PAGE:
The 'Q Shaman' who stormed the Capitol is upset Trump supporters are claiming he's 'Antifa' in disguise

SAUL LOEB/AFP via Getty Images
  • A well-known QAnon figure responded to claims falsely alleging that he was an antifascist disguised as a Trump supporter as he rioted in the US Capitol.
  • The Twitter user believed to be the “Q Shaman,” a man from Arizona named Jake Angeli, denied conspiracy theorist Lin Wood’s false claim.
  • Trump supporters and far-right activists have continued to falsely claim that the riot in the Capitol on Wednesday, which killed at least three people, featured “Antifa” protesters in disguise.
  • Update: Angeli, whose real name is Jacob Chansley, was arrested on charges related to his role in the riot on Saturday.
  • Visit Insider’s homepage for more stories.

The “Q Shaman,” an eccentric supporter of the QAnon conspiracy theory whose shirtless appearance at the US Capitol siege revealed hate symbols he has tattooed on his body, appears to have denied claims from fellow QAnon supporters who think he’s secretly an antifascist actor in disguise.

Many believers of QAnon, a baseless far-right conspiracy theory alleging that President Donald Trump has been fighting to take down a “deep-state cabal” of pedophiles and human traffickers, were involved in the riot, along with other far-right extremists. The Arizona man known for attending rallies in the state as the “Q Shaman” to support QAnon and its associated belief system, became a fixture of Wednesday’s coup attempt after photos of him wearing a horned helmet and red, white, and blue face paint went viral.

On Saturday, the Justice Department announced that Jake Angeli, whose real name is Jacob Chansley, was arrested on charges that he “knowingly” entered or stayed in a restricted building without lawful authority, and charged with “violent entry and disorderly conduct on Capitol grounds.”

The far-right activist was photographed on the Senate dais and used a megaphone to communicate with the influx of Trump supporters who descended on the Capitol. But before his arrest, he emerged at the centre of a new unfounded conspiracy theory alleging that he was only an actor in disguise, as Insider’s Charles Davis previously reported.

Trump supporters, including congressional Republicans and Fox News anchors, have falsely claimed that the riot in the Capitol on Wednesday, which killed at least three people, featured “Antifa” protesters pretending to be Trump supporters. There is no evidence to support the claim, which was largely popularised by a now-retracted story on the right-wing Washington Times news website.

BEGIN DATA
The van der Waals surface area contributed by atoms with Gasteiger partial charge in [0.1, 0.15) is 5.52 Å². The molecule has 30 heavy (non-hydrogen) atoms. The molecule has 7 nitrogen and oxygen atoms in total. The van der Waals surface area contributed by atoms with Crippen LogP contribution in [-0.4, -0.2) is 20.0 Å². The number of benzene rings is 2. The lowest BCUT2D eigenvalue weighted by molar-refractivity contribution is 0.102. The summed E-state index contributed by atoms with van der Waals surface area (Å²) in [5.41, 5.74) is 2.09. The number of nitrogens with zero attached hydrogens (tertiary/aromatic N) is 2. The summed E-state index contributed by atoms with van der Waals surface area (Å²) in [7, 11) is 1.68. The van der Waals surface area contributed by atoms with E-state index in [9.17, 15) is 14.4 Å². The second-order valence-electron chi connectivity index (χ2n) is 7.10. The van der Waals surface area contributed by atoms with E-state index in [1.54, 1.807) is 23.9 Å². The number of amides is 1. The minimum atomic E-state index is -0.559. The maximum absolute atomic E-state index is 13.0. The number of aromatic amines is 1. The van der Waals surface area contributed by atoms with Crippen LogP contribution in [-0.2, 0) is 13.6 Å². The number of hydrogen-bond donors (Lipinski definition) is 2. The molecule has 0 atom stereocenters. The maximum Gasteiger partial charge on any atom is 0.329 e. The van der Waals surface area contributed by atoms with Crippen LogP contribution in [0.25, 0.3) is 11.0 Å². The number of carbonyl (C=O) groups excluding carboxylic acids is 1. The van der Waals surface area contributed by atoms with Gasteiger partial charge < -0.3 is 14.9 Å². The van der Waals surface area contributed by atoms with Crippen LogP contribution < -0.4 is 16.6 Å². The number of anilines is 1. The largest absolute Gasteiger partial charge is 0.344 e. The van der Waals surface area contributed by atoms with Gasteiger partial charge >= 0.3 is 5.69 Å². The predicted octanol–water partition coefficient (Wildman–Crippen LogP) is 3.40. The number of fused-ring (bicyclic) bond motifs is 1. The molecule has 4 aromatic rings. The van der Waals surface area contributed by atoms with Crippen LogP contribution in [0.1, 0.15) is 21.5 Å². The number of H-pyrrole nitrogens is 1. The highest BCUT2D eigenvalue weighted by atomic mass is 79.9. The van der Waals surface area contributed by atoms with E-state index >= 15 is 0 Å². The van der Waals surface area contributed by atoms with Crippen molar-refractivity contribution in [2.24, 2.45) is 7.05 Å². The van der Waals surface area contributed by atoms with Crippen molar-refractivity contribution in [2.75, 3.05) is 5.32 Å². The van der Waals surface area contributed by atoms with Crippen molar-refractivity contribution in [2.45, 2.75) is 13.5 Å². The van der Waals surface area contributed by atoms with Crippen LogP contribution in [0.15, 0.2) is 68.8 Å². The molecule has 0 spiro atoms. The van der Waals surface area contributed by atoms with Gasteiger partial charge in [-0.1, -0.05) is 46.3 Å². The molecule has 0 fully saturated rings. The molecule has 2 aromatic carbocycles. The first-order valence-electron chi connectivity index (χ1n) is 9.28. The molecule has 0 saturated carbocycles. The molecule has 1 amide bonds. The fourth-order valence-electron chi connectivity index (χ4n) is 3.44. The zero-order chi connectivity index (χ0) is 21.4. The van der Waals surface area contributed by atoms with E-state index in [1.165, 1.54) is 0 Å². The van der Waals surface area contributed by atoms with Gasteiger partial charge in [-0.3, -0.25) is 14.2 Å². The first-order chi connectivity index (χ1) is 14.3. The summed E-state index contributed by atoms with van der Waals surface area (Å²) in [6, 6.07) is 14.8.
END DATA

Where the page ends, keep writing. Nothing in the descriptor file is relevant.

As Mashable’s Matt Binder reported, a misinformation campaign has even falsely alleged that Angeli is connected to House Speaker Nancy Pelosi.

Lin Wood, the Trump-supporting attorney who was permanently banned from Twitter on Thursday after weeks of spreading false voter-fraud claims and encouraging Wednesday’s incident in DC, accused Angeli of being a phony. Wood tweeted a photo of Angeli, writing, “Indisputable photographic evidence that antifa violently broke into Congress today,” according to the Huron Daily Tribune. Wood’s tweets are no longer available due to his ban.

A Twitter account that appears to belong to Angeli, who is also referred to as “Yellowstone Wolf” in the QAnon community, replied to Wood’s tweet Wednesday evening, writing, “I am not antifa or blm. I’m a Qanon & digital soldier. My name is Jake & I marched with the police & fought against BLM & ANTIFA in PHX.” Angeli has been seen attending Black Lives Matter protests as a QAnon-supportive counter-protester.

The tweet also suggested that Wood look up footage from One America News Network, a pro-Trump propaganda news outlet, showing him at a July 4 protest in Phoenix. Some Twitter users replied to the tweet by tagging the FBI’s Twitter account, after the agency was criticised for seeking public assistance in identifying rioters.

The account’s profile picture is an image of Angeli. Newsweek has also reported that the account, called @USAwolfpack, belonged to Angeli. The account has previously been promoted by other QAnon-supporting users.

In recent weeks, the account, which was created in 2018, shared articles and tweets spreading conspiracy theories about the September 11 attacks, the severity of COVID-19, and the existence of the Illuminati, a fictional group of world leaders that some conspiracy theorists claim controls the world.

Before his arrest, Insider sent emails to addresses associated with the man but the messages were returned to sender. Insider replied to a tweet from Angeli requesting comment.

Update: This article has been updated to reflect the arrest of Jacob Chansley.

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